By mid-January, we’d saved enough to travel on to the Grand Canyon—and a new twist in my story. But you’ll have to wait another month to find out what happened next :-)
Tuesday, August 3, 2010
This painting of a little boy finding the courage to climb on a horse at least 5 times his size, reminds me of doing a book signing. Ya gotta prove you can do it. Ya gotta get those boots in the stirrups. If ya fall, partner, ya just climb right back up on that horse and hang on. Ya gotta try not to let the pain show when people walk into the bookstore, give you a quick glance and avoid walking in your direction. Ya just gotta give them one of your best smiles.
as Les Brown puts it, "You have to shoot for the moon. Even if you miss it you will land among the stars."
Book signings are like living life. It's a form of not being sure, not knowing what will happen next or how. We just do our best. We guess. we hope, and we take our chances, and we eat the chocolate goodies we brought for the customers who are supposed to buy our book.
One thing I have found is that I meet some really nice people at book signings. We talk and sometimes even laugh. Sometimes they buy the book and sometimes they don't but we get to know each other. In fact I did a book signing and Seagull B&T, and a woman stopped by my table. We talked for a minute then I told her about my book. She thanked me and went on to do her shopping in the store. But before she left she came back to my table and said she had decided to buy my book. A year later, I was doing another book signing at the same store. that same woman came into the store, took one look in my direction and hurried over to give me a hug and bought my book. she remembered me.
Book signings are like doing missionary work. You have to sell yourself and the book in your hand. Sometimes people like what they hear. sometimes they don't. My sons tell me that once you've overcome the feeling of rejection, you become a better missionary. I think it works the same way as we do book signings. Not everyone is converted to our book, and once we can overcome the feeling of rejection, we relax and simply do our best.
Have a great day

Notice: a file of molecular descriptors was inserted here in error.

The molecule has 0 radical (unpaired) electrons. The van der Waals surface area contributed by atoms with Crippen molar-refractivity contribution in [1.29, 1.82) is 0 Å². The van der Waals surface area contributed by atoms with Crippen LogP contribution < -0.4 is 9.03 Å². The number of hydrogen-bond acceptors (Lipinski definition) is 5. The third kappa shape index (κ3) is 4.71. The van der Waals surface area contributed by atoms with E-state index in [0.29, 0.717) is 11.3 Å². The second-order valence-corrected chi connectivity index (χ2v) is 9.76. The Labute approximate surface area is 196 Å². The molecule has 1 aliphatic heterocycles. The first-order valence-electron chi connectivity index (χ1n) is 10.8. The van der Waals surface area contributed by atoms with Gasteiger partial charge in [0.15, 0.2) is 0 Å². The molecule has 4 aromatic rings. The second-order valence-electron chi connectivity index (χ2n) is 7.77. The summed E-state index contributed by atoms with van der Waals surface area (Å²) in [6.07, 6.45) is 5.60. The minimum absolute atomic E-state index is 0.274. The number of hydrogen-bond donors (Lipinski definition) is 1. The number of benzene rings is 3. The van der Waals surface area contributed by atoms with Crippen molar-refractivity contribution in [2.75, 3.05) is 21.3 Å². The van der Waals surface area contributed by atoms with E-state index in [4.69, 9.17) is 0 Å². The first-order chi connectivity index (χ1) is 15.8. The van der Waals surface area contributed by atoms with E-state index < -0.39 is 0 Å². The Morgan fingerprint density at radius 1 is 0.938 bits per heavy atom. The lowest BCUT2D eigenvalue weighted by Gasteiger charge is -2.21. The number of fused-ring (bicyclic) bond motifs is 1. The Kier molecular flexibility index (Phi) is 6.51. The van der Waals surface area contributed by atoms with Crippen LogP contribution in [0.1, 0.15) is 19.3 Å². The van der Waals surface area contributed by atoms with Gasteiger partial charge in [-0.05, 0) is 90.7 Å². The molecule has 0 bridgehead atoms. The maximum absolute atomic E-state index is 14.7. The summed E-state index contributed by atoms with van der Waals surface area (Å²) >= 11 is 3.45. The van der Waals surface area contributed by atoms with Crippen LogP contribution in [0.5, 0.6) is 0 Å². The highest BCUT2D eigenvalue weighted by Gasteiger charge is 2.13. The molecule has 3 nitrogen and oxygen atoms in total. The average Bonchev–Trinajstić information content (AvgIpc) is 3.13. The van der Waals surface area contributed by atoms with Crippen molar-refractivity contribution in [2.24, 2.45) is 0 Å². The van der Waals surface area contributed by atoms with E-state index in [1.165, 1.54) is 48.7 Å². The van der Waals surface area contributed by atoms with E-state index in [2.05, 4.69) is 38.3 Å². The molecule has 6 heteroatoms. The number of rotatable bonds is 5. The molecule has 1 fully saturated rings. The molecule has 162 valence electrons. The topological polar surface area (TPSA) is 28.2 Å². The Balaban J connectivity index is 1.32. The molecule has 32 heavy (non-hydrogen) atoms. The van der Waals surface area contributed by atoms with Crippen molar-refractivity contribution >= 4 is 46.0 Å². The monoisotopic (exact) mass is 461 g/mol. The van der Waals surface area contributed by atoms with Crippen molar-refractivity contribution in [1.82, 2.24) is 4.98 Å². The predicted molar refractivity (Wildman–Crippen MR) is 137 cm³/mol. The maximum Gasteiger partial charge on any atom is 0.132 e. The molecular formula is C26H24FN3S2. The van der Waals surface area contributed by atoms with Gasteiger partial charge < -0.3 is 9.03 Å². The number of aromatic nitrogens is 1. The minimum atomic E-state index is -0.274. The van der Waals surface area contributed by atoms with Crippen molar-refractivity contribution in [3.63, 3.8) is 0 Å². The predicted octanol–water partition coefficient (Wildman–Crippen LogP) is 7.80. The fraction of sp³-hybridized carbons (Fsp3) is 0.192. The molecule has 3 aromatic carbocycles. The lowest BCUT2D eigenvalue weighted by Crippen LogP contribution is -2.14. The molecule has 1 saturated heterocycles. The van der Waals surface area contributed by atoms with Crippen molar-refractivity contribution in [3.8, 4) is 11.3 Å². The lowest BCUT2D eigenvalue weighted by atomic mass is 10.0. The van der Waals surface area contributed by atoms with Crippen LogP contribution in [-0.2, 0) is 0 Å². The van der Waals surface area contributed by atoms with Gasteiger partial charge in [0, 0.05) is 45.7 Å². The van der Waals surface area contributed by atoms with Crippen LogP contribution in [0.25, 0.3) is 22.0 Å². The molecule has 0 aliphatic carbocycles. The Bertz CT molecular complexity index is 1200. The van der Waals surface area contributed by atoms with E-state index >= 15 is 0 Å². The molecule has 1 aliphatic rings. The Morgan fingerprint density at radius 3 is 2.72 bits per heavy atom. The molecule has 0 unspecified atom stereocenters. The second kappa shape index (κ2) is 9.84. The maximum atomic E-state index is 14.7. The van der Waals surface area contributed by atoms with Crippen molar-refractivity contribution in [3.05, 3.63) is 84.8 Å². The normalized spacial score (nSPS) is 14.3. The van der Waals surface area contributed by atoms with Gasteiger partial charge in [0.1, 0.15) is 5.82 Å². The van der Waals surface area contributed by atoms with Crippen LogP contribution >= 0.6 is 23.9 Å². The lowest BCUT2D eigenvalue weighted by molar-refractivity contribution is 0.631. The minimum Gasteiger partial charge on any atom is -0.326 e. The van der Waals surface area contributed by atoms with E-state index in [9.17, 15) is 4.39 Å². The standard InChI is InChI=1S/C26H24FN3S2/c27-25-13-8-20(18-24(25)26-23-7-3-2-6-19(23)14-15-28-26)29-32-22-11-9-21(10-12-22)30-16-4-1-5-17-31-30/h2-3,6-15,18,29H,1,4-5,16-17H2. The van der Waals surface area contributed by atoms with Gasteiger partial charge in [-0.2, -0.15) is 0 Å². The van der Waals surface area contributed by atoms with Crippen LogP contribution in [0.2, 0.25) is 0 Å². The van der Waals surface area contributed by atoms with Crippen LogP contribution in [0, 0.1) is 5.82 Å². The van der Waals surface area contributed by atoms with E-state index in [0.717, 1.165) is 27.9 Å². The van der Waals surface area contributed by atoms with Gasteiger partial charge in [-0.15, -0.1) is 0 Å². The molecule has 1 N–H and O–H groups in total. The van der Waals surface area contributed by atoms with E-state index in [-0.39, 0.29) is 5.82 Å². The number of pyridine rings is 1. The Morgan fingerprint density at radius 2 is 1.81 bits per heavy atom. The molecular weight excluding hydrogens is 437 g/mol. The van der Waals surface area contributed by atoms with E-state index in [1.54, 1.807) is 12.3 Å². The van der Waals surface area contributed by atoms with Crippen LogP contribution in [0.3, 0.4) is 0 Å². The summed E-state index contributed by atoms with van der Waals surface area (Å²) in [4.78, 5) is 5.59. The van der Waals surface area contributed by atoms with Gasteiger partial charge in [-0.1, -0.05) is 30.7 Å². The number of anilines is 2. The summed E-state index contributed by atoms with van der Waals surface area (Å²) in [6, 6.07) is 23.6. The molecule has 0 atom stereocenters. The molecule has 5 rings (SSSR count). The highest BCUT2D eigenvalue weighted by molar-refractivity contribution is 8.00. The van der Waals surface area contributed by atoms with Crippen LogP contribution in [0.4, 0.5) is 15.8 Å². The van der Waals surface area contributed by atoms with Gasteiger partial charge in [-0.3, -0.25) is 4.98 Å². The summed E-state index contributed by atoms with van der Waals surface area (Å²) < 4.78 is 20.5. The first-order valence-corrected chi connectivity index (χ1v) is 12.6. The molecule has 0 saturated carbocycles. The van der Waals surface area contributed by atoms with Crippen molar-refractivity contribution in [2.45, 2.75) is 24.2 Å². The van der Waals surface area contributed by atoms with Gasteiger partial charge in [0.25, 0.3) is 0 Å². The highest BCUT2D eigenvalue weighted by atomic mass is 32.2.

Posted by JoAnn Arnold at 12:36 PM
Monday, August 2, 2010
by Rachael Renee Anderson
I have to say that the marketing side of being an author really stinks, at least for me. Sure, I'd love people to buy my books, and sure, I always hope they like them, even love them, but the last thing I want to do is encourage people to buy them.
This has been on my mind a lot lately because my 2nd book, Luck of the Draw, is being released next week. Tomorrow and Wednesday, I'm scheduled to attend a buyers convention where I'm supposed to "pitch" the book to I don't know how many buyers (I've never been before), and my job is to to get them excited enough to want to purchase the book for their stores or websites.
First of all, I'm not great with public speaking, and secondly, how do you go about making your book sound wonderful without sounding like a cocky author at the same time? I despise the thought of coming across as a pushy salesperson, because I don't like pushy salespeople.
And then there will be signings, which are not nearly as intimidating, but still difficult for me. To have the sales clerks say, "Hey, have you met our author who is signing today?" to every customer who walks in the store (including the elderly gentlemen and did I mention I write romantic comedies?) makes me want to sink down in my chair and pull open a large newspaper. Sometimes I've left a signing feeling like I've made several people decide to stick to online purchasing from that point on. And who wants to make someone feel like that? Not me.
So my question to authors and customers alike is this: If you walked into a store and saw an author there signing, how would you prefer them to act? Do nothing, unless you approach them? Smile, say hi, maybe give you a bookmark to introduce you to the book, and then let you come back if you're really interested? Engage you right away to tell you about their book? Or maybe you have a better idea. If so, I'm all ears.
I think that if I were the customer, I'd prefer option 1 or 2, but I'm curious about what everyone else thinks, so please, pipe up!